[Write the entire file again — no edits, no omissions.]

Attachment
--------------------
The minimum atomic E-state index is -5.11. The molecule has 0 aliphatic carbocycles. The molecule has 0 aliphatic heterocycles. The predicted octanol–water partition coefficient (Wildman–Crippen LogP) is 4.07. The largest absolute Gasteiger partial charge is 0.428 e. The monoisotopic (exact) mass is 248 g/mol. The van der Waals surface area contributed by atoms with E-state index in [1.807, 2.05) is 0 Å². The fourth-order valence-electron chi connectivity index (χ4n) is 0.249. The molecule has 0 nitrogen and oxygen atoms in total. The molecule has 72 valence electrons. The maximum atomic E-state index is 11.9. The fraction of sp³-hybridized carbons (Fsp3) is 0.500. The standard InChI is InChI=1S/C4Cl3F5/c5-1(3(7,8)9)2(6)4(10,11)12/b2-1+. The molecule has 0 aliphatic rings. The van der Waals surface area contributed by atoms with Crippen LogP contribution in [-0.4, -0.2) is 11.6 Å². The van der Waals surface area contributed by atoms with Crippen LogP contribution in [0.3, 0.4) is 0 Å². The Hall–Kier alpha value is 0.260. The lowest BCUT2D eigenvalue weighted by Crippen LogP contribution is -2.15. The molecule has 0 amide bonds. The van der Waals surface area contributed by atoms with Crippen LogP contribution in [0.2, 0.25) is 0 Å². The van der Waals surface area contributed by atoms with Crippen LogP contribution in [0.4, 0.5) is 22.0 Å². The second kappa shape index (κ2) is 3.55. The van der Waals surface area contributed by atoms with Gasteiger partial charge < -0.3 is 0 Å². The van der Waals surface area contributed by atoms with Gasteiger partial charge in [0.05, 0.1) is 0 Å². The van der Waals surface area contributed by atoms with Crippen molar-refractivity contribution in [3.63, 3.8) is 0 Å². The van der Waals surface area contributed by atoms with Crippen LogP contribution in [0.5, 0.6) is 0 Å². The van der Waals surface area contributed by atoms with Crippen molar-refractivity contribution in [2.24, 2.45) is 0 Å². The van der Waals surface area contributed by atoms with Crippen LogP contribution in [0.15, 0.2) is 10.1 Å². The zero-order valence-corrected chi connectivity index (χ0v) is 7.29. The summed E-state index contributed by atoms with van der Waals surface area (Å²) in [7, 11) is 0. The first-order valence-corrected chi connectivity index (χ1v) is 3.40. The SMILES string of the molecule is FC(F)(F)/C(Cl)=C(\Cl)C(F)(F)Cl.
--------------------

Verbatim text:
The minimum atomic E-state index is -5.11. The molecule has 0 aliphatic carbocycles. The molecule has 0 aliphatic heterocycles. The predicted octanol–water partition coefficient (Wildman–Crippen LogP) is 4.07. The largest absolute Gasteiger partial charge is 0.428 e. The monoisotopic (exact) mass is 248 g/mol. The van der Waals surface area contributed by atoms with E-state index in [1.807, 2.05) is 0 Å². The fourth-order valence-electron chi connectivity index (χ4n) is 0.249. The molecule has 0 nitrogen and oxygen atoms in total. The molecule has 72 valence electrons. The maximum atomic E-state index is 11.9. The fraction of sp³-hybridized carbons (Fsp3) is 0.500. The standard InChI is InChI=1S/C4Cl3F5/c5-1(3(7,8)9)2(6)4(10,11)12/b2-1+. The molecule has 0 aliphatic rings. The van der Waals surface area contributed by atoms with Crippen LogP contribution in [-0.4, -0.2) is 11.6 Å². The van der Waals surface area contributed by atoms with Crippen LogP contribution in [0.3, 0.4) is 0 Å². The Hall–Kier alpha value is 0.260. The lowest BCUT2D eigenvalue weighted by Crippen LogP contribution is -2.15. The molecule has 0 amide bonds. The van der Waals surface area contributed by atoms with Crippen LogP contribution in [0.2, 0.25) is 0 Å². The van der Waals surface area contributed by atoms with Crippen LogP contribution in [0.4, 0.5) is 22.0 Å². The second kappa shape index (κ2) is 3.55. The van der Waals surface area contributed by atoms with Gasteiger partial charge < -0.3 is 0 Å². The van der Waals surface area contributed by atoms with Gasteiger partial charge in [0.05, 0.1) is 0 Å². The van der Waals surface area contributed by atoms with Crippen molar-refractivity contribution in [3.63, 3.8) is 0 Å². The van der Waals surface area contributed by atoms with Crippen LogP contribution in [0.5, 0.6) is 0 Å². The van der Waals surface area contributed by atoms with Crippen molar-refractivity contribution in [2.24, 2.45) is 0 Å². The van der Waals surface area contributed by atoms with Crippen LogP contribution in [0.15, 0.2) is 10.1 Å². The zero-order valence-corrected chi connectivity index (χ0v) is 7.29. The summed E-state index contributed by atoms with van der Waals surface area (Å²) in [7, 11) is 0. The first-order valence-corrected chi connectivity index (χ1v) is 3.40. The SMILES string of the molecule is FC(F)(F)/C(Cl)=C(\Cl)C(F)(F)Cl.